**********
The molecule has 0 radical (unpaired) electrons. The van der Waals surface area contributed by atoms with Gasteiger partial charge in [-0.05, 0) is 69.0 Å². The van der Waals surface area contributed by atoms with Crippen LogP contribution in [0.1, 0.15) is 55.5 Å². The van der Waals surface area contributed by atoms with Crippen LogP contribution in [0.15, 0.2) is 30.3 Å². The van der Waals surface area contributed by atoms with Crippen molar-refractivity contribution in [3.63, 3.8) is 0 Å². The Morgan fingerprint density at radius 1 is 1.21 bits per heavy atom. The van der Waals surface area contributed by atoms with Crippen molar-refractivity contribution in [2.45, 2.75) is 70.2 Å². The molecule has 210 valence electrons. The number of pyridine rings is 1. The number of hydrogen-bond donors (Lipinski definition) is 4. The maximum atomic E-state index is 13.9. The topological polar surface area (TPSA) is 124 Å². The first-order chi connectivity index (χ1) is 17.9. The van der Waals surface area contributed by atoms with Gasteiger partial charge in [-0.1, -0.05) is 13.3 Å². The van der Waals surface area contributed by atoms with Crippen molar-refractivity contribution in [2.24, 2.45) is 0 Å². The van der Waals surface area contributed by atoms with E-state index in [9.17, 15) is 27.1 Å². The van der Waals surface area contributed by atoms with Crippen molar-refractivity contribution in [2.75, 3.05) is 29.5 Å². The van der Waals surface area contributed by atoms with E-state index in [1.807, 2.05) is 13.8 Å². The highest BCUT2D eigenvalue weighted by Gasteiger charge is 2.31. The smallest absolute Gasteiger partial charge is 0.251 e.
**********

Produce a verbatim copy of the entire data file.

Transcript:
The molecule has 0 radical (unpaired) electrons. The van der Waals surface area contributed by atoms with Gasteiger partial charge in [-0.05, 0) is 69.0 Å². The van der Waals surface area contributed by atoms with Crippen LogP contribution in [0.1, 0.15) is 55.5 Å². The van der Waals surface area contributed by atoms with Crippen LogP contribution in [0.15, 0.2) is 30.3 Å². The van der Waals surface area contributed by atoms with Crippen molar-refractivity contribution in [3.63, 3.8) is 0 Å². The Morgan fingerprint density at radius 1 is 1.21 bits per heavy atom. The van der Waals surface area contributed by atoms with Crippen molar-refractivity contribution in [2.45, 2.75) is 70.2 Å². The molecule has 210 valence electrons. The number of pyridine rings is 1. The number of hydrogen-bond donors (Lipinski definition) is 4. The maximum atomic E-state index is 13.9. The topological polar surface area (TPSA) is 124 Å². The first-order chi connectivity index (χ1) is 17.9. The van der Waals surface area contributed by atoms with Gasteiger partial charge in [-0.1, -0.05) is 13.3 Å². The van der Waals surface area contributed by atoms with Crippen molar-refractivity contribution in [2.24, 2.45) is 0 Å². The van der Waals surface area contributed by atoms with E-state index in [9.17, 15) is 27.1 Å². The van der Waals surface area contributed by atoms with Crippen molar-refractivity contribution in [2.75, 3.05) is 29.5 Å². The van der Waals surface area contributed by atoms with E-state index in [1.807, 2.05) is 13.8 Å². The highest BCUT2D eigenvalue weighted by Gasteiger charge is 2.31. The smallest absolute Gasteiger partial charge is 0.251 e.